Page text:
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Bills GM Brandon Beane: Josh Allen 'pretty pumped' we drafted WR Keon Coleman

Josh Allen is excited about new target Keon Coleman, the receiver Buffalo snagged at the top of the second round last week.

Coleman relayed after being drafted that Allen texted him, "You're the guy that I wanted." Bills general manager Brandon Beane expanded on Allen's input into the process that led to drafting Coleman during a recent interview on SiriusXM NFL Radio.

"Josh is crazy about the draft process. He loves it," Beane said on Tuesday. "If I get a call from Josh in the offseason, it's usually him seeing somebody on a highlight, running into somebody, throwing with somebody -- just something to ask me what I think about this guy. He called me at the Senior Bowl (asking) what do I think about a couple of guys there. So he loves it.

"He's been in the building the last couple of weeks now that the offseason program's started. So we did give him some guys, we said, 'Hey, sit back with the coaches, y'all watch them together and talk about how you'd use them. I'd like to hear what you see.' And he liked a lot of the guys, he really did. But Keon was one -- I know he liked him a lot, too. And Josh and I didn't speak on Thursday, really. Maybe he stopped by that morning. But that next day, Friday morning, he FaceTimed me. Actually, I was still at home before I headed in here. And he was like, 'What are you thinking?' And I said, 'Well, barring somebody blowing me away, I'm going to take Keon.' And he was pretty pumped."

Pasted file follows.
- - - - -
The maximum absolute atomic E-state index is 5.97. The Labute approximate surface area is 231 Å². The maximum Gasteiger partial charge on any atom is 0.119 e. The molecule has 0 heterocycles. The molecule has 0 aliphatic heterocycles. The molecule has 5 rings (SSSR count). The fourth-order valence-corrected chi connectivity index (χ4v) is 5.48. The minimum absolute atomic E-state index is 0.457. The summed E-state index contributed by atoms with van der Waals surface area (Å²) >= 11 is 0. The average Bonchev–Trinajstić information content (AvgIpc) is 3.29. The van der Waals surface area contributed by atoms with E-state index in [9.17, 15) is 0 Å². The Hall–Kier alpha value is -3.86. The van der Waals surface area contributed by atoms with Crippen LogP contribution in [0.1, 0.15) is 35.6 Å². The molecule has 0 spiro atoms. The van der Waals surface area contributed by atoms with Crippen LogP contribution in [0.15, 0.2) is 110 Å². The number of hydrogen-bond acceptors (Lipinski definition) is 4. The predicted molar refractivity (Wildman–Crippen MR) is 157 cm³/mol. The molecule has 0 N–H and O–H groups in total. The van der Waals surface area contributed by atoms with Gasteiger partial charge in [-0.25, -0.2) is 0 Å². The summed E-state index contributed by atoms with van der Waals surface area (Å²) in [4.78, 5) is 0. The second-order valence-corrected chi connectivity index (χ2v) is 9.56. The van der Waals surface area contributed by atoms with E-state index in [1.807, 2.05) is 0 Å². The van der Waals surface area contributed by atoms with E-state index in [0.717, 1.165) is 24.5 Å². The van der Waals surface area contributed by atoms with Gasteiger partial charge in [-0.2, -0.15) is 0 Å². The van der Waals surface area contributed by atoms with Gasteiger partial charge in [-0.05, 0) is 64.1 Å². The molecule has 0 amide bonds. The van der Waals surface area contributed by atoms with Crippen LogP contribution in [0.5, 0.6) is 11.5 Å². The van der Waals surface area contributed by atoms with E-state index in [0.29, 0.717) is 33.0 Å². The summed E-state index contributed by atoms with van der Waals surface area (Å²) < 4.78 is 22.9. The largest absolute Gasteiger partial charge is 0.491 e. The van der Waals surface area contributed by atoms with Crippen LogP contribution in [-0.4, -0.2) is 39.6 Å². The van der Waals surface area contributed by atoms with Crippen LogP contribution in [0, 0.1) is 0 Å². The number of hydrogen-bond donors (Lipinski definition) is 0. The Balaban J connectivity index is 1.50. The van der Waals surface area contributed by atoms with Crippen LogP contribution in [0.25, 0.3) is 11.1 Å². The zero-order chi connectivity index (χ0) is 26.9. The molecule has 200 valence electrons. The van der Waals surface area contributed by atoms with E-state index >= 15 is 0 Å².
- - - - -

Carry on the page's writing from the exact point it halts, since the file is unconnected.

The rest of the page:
When the Bills traded down twice from picks 28 and 32 during the first round of the 2024 NFL Draft, the club likely had multiple players it was comfortable selecting. Buffalo securing the No. 33 pick atop the second round meant Beane controlled the opening of Day 2 of the draft and could take Coleman unless a team blew him away with a trade offer.

In watching Coleman's film, it's not hard to see what Allen would love about the big-bodied receiver. The FSU product put together an array of difficult catches as impressive as any wideout in this year's draft. His ability to snag the pigskin in tight quarters will translate well to the pros.

The biggest knock on Coleman is that he doesn't generate a ton of separation from defensive backs. But if you're Allen, trusting your laser rocket arm to fit the ball into tight windows, that negative likely doesn't bother you so much.

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